An employee's contract of employment was terminated after he was charged with drink driving – an action that was in breach of the employer's Responsible Drinking Policy. The employee was a process worker in the packaging department at James Boags Brewery. The company's policy prohibited workers engaging in 'alcohol related behaviour out of work hours' that had the potential to 'adversely affect the company's reputation and credibility as a producer and marketer of alcoholic beverages committed to promoting the responsible use of alcohol'.

Mr Kolodjashnij's driving offence was not within the course of his employment and was out of work hours. He notified his supervisor of the incident and after three meetings, the company terminated Mr Kolodjashnij's employment contract. The company justified the termination by stating that Mr Kolodjashnij's offence was a breach of the Responsible Drinking Policy. Mr Kolodjashnij sought reinstatement arguing that the termination was harsh, unjust or unreasonable.

Commissioner Deegan held that Mr Kolodjashnij's termination was valid. Companies are entitled to have policies that are designed to protect the company's interests. The Commission highlighted that there would be little point in having such policies if they could not be enforced.

Lessons learned

Employers can have policies in place to protect the interests of their business. These policies can seek to restrict the conduct of employees outside the workplace, provided that such conduct has a sufficient connection to the workplace. Employers however, need to be sure that such policies are clearly articulated to all employees and that the consequences of a breach are clearly stated.


Queensland Nickel [2009] FWA 335

In September last year, FWA handed down its first decision on an exemption under the new transfer of business provisions of the FW Act. FWA held that Queensland Nickel, owner of a refinery in Townsville, was able to 'in-source' its maintenance work without the workers' existing enterprise agreement transferring with them. The maintenance work was being carried out by an external provider, Transfield Services, however Queensland Nickel wanted to bring the work 'in house' so the work would be done by its own employees. Queensland Nickel commenced advertising for the positions, and the majority of the Transfield workers applied.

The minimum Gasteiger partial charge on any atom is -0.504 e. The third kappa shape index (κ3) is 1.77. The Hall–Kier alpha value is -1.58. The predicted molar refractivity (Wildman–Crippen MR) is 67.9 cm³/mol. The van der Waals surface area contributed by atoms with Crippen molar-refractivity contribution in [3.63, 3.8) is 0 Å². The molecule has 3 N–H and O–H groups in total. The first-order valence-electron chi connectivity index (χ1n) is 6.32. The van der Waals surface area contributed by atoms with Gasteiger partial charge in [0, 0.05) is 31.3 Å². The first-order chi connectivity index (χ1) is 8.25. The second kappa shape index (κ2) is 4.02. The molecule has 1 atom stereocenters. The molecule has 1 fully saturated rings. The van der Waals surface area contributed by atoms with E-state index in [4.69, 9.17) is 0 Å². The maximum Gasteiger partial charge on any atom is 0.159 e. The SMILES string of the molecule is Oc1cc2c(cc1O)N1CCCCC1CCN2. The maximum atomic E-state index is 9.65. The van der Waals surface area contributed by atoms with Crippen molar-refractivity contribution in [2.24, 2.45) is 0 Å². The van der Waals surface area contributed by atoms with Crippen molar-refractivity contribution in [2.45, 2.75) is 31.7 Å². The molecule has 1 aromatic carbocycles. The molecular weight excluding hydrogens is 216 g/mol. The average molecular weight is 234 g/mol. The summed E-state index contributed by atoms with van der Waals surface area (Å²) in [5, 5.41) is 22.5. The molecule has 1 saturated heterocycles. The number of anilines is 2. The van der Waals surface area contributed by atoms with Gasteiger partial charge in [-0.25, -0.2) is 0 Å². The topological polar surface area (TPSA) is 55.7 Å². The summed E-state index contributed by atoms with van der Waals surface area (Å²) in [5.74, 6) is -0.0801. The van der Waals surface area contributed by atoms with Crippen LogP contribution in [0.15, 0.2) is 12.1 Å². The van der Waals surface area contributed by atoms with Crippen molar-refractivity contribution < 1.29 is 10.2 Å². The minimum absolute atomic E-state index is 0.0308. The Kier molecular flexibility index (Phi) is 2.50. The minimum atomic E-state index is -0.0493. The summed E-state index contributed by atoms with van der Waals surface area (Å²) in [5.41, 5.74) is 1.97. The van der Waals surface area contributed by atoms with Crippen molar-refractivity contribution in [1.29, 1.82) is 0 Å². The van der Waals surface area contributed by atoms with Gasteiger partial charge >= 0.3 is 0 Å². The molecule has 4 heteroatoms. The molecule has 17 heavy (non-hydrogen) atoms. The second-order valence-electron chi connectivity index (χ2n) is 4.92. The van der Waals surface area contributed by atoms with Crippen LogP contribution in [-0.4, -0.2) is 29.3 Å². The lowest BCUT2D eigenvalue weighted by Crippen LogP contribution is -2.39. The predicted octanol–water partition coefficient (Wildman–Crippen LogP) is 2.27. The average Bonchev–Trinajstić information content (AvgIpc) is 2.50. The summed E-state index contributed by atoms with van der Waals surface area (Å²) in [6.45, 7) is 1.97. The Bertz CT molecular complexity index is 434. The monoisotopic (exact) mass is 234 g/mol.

Under section 313 of the FW Act, if a transferable instrument (which includes an enterprise agreement) covered the old employer and transferring employee before the termination of the transferring employee's employment, then the transferrable instrument would cover the new employer and the transferring employee, subject of course to any order made by FWA under section 318 of the FW Act.

As such, Queensland Nickel made an application under section 318, requesting that FWA make an order that the existing agreement that currently covered the workers, and that would subsequently cover Queensland Nickel, would not cover the workers, but instead they would be covered by Queensland Nickel's own non-union agreement.

In making its decision, FWA took into account the following arguments put by Queensland Nickel:

  • The company sought to maintain a 'one staff policy', with most existing employees working for similar pay and conditions.
  • The policy, combined with the salary and incentive arrangements in its non-union agreement, enabled Queensland Nickel to 'unlock the discretionary effort of employees and increase productivity'.
  • The policy was 'critical to capturing productivity, ensuring the performance of the Yabulu Refinery and keeping it operating for the benefit of its owners, employees and the local community'.

FWA also took into account the fact that the majority of possible transferring employees preferred to work under the Queensland Nickel agreement, and that a comparison of the two different agreements illustrated that the Queensland Nickel agreement was considerably more favourable in its terms and conditions of employment.

Based on these factors, the FWA held that the employees would not in any way be disadvantaged by being covered by the Queensland Nickel agreement. Further, none of the three unions involved at the refinery opposed Queensland Nickel's application. Accordingly, FWA granted the exemption.

© DLA Phillips Fox

DLA Phillips Fox is one of the largest legal firms in Australasia and a member of DLA Piper Group, an alliance of independent legal practices. It is a separate and distinct legal entity. For more information visit

This publication is intended as a first point of reference and should not be relied on as a substitute for professional advice. Specialist legal advice should always be sought in relation to any particular circumstances.